ON METHODS FOR DETECTING SMALL OPTICAL RETARDATIONS, AND ON THE THEORY OF FOUCAULT'S TEST.
[Philosophical Magazine, Vol. xxxm. pp. 161—178, 1917.]
As was, I think, first emphasized by Foucault, the standard of accuracy necessary in optical surfaces is a certain fraction of the wave-length (A,) of the light employed. For glass surfaces refracting at nearly perpendicular incidence the error of linear retardation is about the half of that of the surface; but in the case of perpendicular reflexion the error of retardation is the double of that of the surface. The admissible error of retardation varies according to circumstances. In the case of lenses and mirrors affected with " spherical aberration," an error of £\ begins to influence the illumination at the geometrical focus, and so to deteriorate the image. For many purposes an error less than this is without importance. The subject is discussed in former papers*.
But for other purposes, especially when measurements are in question, a higher standard must be insisted on. It is well known that the parts of the surfaces actually utilized in interferometers, such as those of Michelson 'and of Fabry and Perot, should be accurate to -fa\ to -fa\, .and that a still higher degree of accuracy would be advantageous. Even under difficult conditions interference-bands may be displayed in which a local departure from ideal straightness amounting to ?V of the band period can be detected on simple inspection. I may instance some recent observations in which the rays passing a fine vertical slit backed by a common paraffin-flame fell upon the object-glass of a 3-inch telescope placed some 20 feet away at the further end of a dark room. No collimator was needed. The object-glass was provided with a cardboard cap, pierced by two vertical slits, each -^ inch wide, and so placed that the distance between the inner edges was T% inch. The parallelism of the three slits could be tested with a plumb-line. To observe the bands formed at the focus of the object-glass, a high magnifying-power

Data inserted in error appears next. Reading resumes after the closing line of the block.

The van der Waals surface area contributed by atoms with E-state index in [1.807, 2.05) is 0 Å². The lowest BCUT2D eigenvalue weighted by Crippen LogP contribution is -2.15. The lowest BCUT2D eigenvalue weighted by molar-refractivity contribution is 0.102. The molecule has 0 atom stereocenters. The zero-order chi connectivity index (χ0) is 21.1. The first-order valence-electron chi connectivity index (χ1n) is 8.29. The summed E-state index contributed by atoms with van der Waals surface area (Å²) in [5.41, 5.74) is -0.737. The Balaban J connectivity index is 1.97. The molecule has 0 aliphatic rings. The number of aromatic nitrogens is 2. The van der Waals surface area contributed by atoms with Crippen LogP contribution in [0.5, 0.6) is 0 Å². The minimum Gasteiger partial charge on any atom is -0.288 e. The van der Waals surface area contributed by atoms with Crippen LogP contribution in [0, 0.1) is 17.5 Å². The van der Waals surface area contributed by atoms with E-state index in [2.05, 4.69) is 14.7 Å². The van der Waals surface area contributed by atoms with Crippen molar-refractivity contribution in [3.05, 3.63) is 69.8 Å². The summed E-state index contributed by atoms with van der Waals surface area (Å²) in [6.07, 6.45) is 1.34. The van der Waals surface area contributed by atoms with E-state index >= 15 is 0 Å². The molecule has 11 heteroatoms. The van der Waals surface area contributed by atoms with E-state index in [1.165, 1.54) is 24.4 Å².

* Phil Mag. Vol. vm. pp. 403, 477 (1879); Scientific. Papers, Vol. i. p. 415, §§ 3, 4. wall in air.